If USC beats the Irish, the Trojans could win the championship by beating Michigan in the Rose Bowl, no sure thing considering the way the unlucky Wolverines have played this season. If Michigan pulls a surprise in Pasadena, that will open the way for the winner of the Orange Bowl (Miami vs. Nebraska) or the Sugar Bowl (Auburn, probably, vs. Florida State), or for West Virginia. Even the Arkansas Razorbacks could do a lot of squealing if they beat UCLA in the Cotton Bowl, provided they first beat Miami on Saturday.

Speaking of the bowls, will somebody please explain why there shouldn't be a limit placed on the number of teams from one conference that receive bids?

This season the Pac-10 is the nation's best conference, so how do you explain that it has only three teams in bowls (Washington State is going to the Aloha) while the SEC and the Big Ten each have five? And what about the fact that Illinois (6-4-1), Iowa (6-3-3) and Florida (6-4, soon to be 6-5 after playing Florida State this Saturday) are in bowls, while the missing include Duke (7-3-1), Louisville (8-3), and the winner of this week's game between Arizona (6-4) and Arizona State (6-4)?

Come on, bowl representatives. Do something to make the postseason menu more appetizing.


Army will arrive at this week's game against Navy by way of Dublin, Ireland, where the Cadets were beaten by Boston College 38-24 in the Emerald Isle Classic, the first major NCAA football game played in Europe. The Cadets owned an 8-1 record and the Eagles were 2-7, but Army found that it couldn't overcome the, er, home-field advantage.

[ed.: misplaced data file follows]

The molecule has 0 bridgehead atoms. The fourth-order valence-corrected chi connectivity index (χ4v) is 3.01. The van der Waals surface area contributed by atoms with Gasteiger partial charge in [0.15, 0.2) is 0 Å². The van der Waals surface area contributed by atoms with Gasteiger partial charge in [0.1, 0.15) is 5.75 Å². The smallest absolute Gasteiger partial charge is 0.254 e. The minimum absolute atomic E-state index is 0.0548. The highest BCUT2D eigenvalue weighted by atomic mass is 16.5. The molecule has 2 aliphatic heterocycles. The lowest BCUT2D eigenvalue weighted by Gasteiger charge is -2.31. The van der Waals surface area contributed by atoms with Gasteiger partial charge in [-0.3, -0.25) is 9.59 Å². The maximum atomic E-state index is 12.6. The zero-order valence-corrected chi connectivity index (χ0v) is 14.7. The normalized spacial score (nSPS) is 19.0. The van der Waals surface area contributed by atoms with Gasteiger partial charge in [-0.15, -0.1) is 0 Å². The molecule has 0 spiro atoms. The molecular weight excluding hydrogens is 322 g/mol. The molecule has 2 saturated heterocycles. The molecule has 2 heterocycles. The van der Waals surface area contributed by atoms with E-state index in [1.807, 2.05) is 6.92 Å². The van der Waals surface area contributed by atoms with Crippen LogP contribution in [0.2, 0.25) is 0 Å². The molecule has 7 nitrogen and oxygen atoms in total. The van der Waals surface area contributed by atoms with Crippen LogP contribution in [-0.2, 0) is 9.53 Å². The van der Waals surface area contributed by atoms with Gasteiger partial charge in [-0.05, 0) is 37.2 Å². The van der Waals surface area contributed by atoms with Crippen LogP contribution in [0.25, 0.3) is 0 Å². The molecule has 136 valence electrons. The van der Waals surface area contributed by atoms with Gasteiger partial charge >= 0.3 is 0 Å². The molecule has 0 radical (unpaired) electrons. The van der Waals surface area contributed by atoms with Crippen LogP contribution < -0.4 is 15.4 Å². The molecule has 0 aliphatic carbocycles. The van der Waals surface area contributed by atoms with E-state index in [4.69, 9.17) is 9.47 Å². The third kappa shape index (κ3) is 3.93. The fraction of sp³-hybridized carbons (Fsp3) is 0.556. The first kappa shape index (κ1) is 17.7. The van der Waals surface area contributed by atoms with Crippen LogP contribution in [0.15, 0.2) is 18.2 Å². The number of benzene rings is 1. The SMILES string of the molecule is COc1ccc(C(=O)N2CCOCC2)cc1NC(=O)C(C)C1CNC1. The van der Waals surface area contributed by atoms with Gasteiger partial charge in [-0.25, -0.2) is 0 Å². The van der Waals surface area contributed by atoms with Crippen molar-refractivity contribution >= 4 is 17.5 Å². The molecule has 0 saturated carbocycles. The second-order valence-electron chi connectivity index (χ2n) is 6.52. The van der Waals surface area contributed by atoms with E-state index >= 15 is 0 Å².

Yes, that's right. The crowd of 42,525 included 10,000 Americans, most of whom came from Boston's large Irish-Catholic community. It wasn't fair, really. While Senator Edward Kennedy was there to lead the Boston delegation, Army couldn't even get its mule mascot into the country and had to hope for a boost from the Notre Dame leprechaun.

The Irish government said it hopes to make the game an annual event. No wonder. The American visitors were expected to pump more than $20 million into the economy, a windfall for a nation with nearly 20% unemployment.




Eddie Johnson (32) rushed for 112 yards against BYU.



Army borrowed a Notre Dame leprechaun, but the Eagles had the real luck of the Irish.


Oklahoma State's Barry Sanders ran for 293 yards and four TDs in a 49-28 win over Iowa State. Sanders's 35 TDs and 2,897 all-purpose yards are NCAA single-season records, and his 2,296 rushing yards are 46 shy of Marcus Allen's mark.

Junior Bob Paschall, a middle guard at Columbia, had a school-record 14 solo tackles, was in on two sacks, forced two fumbles and recovered one as the Lions beat Brown 31-13 and won two games in a season for the first time since 1978.

Lehigh quarterback Jim Harris, a senior, completed 28 of 46 passes—including 17 of his first 18—for 430 yards and two TDs in a wild 52-45 loss to Lafayette. Harris's 372 yards in the first half were a yard short of a Division I record.

Michigan State's John Langeloh, a sophomore, kicked field goals of 47, 31, 27, 49 and 30 yards and accounted for half of the Gator Bowl-bound Spartans' 36 points in a shutout of Wisconsin. The five field goals established a school record.